St Andrew’s South Brisbane: A Fascinating History

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St Andrew’s Anglican Parish South Brisbane boasts one of Brisbane’s oldest church buildings. The 140+ year-old building, which remains a much-loved place of worship today, has a fascinating history.

On Saturday 30 November 1878 the Governor of Queensland, Sir Arthur Kennedy, laid the foundation stone of the building. A large gothic-style stone building that seated 700 was planned according to a design by Italian-born Australian architect Andrea Gionvanni Stombuco.

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The impressive design included fine stained glass windows, a tower and spire. Five hundred people attended the grand ceremony. The stone is located outside the northern lower entrance and is inscribed “A.M.D.G.” and dated MDCCCLXXVIII. It was the first of three stones that mark the three main stages of the building’s construction.

St Andrew’s was not the first Anglican Church in South Brisbane. Its forerunner was St Thomas’, built in 1855-58 on a site close to the Brisbane River, on the corner of Melbourne and Stanley streets, near Victoria Bridge (the present site of the Queensland Museum and Queensland Art Gallery). St Thomas’, a small building of brick and rubble, was flooded in 1869 and by early 1870 no longer housed its growing congregation. A new site was needed.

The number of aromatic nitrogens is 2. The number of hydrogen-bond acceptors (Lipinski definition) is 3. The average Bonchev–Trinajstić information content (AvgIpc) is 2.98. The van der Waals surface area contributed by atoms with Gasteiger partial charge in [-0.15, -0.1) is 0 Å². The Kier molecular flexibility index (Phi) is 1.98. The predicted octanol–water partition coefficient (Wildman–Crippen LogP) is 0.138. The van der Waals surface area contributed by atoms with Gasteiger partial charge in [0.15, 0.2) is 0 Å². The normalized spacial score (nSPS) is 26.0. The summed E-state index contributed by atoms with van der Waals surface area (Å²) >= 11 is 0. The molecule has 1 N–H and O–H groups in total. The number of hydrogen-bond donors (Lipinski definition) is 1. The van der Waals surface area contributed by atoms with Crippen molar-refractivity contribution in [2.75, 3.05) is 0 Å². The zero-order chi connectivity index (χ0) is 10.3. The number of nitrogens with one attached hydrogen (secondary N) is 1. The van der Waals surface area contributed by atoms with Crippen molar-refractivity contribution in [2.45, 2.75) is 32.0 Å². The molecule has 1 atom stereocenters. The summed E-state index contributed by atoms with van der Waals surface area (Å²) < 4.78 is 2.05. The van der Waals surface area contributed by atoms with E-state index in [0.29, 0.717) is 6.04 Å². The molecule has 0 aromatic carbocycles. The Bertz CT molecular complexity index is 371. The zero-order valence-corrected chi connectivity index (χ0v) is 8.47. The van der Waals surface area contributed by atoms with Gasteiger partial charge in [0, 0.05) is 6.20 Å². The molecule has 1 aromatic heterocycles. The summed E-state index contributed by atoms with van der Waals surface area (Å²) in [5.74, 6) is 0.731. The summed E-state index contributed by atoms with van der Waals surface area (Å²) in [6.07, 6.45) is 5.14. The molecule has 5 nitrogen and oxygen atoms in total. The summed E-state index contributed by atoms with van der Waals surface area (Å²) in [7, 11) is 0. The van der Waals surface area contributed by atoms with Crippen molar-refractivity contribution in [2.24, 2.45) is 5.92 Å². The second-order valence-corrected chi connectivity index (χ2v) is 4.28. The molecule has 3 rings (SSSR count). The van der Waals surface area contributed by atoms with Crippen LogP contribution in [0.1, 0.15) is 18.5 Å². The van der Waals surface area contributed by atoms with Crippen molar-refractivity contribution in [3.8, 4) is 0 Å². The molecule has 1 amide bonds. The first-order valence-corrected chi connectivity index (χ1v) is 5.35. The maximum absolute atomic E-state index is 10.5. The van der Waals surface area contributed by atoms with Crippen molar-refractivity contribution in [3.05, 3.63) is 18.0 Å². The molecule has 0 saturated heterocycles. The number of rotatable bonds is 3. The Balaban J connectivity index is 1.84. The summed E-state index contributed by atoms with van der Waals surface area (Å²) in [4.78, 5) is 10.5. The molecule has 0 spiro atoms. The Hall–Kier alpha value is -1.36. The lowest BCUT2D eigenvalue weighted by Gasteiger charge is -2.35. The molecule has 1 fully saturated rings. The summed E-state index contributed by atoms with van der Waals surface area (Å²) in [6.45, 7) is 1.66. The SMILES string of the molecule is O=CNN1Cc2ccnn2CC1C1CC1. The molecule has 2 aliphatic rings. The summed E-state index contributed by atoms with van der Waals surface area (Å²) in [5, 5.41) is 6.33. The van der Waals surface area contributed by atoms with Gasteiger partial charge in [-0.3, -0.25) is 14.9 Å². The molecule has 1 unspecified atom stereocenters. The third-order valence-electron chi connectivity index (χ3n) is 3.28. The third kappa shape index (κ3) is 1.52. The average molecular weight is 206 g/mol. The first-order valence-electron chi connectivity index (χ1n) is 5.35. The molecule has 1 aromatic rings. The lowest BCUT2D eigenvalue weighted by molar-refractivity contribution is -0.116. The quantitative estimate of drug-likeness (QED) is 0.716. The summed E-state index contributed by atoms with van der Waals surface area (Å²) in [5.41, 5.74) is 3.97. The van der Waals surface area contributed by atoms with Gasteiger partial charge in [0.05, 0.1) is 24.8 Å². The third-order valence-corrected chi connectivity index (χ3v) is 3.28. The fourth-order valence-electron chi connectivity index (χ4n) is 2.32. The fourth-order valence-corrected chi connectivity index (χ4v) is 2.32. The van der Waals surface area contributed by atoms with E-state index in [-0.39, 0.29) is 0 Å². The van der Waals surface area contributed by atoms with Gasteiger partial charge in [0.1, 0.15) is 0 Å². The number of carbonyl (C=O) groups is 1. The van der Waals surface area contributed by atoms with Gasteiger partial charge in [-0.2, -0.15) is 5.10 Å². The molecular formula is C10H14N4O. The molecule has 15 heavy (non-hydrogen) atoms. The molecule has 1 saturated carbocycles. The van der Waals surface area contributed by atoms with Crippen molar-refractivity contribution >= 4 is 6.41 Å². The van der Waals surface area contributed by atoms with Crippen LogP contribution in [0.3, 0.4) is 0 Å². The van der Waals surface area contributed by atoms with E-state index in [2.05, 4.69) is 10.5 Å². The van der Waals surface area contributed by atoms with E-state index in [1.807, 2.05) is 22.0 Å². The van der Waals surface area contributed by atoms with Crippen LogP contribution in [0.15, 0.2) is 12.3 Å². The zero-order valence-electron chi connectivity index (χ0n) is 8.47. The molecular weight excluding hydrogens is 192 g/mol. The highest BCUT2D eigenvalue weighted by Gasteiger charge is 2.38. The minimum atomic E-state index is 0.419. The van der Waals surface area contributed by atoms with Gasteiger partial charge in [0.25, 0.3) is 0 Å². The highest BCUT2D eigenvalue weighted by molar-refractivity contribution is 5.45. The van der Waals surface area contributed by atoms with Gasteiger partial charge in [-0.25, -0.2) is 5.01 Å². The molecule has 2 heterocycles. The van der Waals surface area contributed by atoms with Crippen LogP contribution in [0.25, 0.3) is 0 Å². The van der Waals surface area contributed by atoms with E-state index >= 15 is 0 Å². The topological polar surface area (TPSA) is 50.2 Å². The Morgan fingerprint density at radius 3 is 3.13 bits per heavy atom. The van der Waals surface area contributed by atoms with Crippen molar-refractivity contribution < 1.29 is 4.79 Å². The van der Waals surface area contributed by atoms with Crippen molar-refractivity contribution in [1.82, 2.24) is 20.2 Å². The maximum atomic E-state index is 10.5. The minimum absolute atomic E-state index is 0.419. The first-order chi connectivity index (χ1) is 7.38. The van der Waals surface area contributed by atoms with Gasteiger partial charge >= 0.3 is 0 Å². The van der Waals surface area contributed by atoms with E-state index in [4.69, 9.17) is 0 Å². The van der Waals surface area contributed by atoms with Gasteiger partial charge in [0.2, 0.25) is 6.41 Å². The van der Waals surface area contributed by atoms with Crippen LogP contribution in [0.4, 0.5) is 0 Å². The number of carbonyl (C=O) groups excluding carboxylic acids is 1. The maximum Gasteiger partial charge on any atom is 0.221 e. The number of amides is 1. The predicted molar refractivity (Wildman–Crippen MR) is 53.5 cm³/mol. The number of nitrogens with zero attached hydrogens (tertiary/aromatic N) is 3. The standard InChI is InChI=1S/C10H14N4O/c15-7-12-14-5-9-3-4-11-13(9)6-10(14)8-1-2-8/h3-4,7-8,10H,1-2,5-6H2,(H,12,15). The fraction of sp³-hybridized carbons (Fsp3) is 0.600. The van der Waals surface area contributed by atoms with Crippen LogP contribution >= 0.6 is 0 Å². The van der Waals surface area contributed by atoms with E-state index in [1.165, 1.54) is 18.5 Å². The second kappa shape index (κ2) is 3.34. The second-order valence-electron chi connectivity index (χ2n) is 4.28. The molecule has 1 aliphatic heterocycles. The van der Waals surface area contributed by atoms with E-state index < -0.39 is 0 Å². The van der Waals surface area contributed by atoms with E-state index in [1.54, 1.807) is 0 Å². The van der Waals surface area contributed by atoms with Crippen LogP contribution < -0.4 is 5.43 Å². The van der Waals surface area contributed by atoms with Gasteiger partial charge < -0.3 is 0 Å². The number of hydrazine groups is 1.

In 1875 the Trustees found an elevated location in South Brisbane at the corner of Vulture and Cordelia Streets. It was (then, as now) both picturesque and prominent. The trustees bought five of the six allotments at auction for £342; a church member who opposed the project bought the sixth allotment (the highest). The church purchased the sixth allotment over a decade later, after the owner’s death.

Construction began in 1878, but the money ran out before the lower portions of the walls were completed. For two years the building remained in this state. It became known publicly as “Smith’s Folly” after the Rector, Reverend Frederick Smith, one of the main drivers behind the plan for a new and prestigious church building.

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c. 1881. View of South Brisbane across the Brisbane River. The Anglican Church at South Brisbane is under construction. Photo source: State Libary of Queensland. Public domain.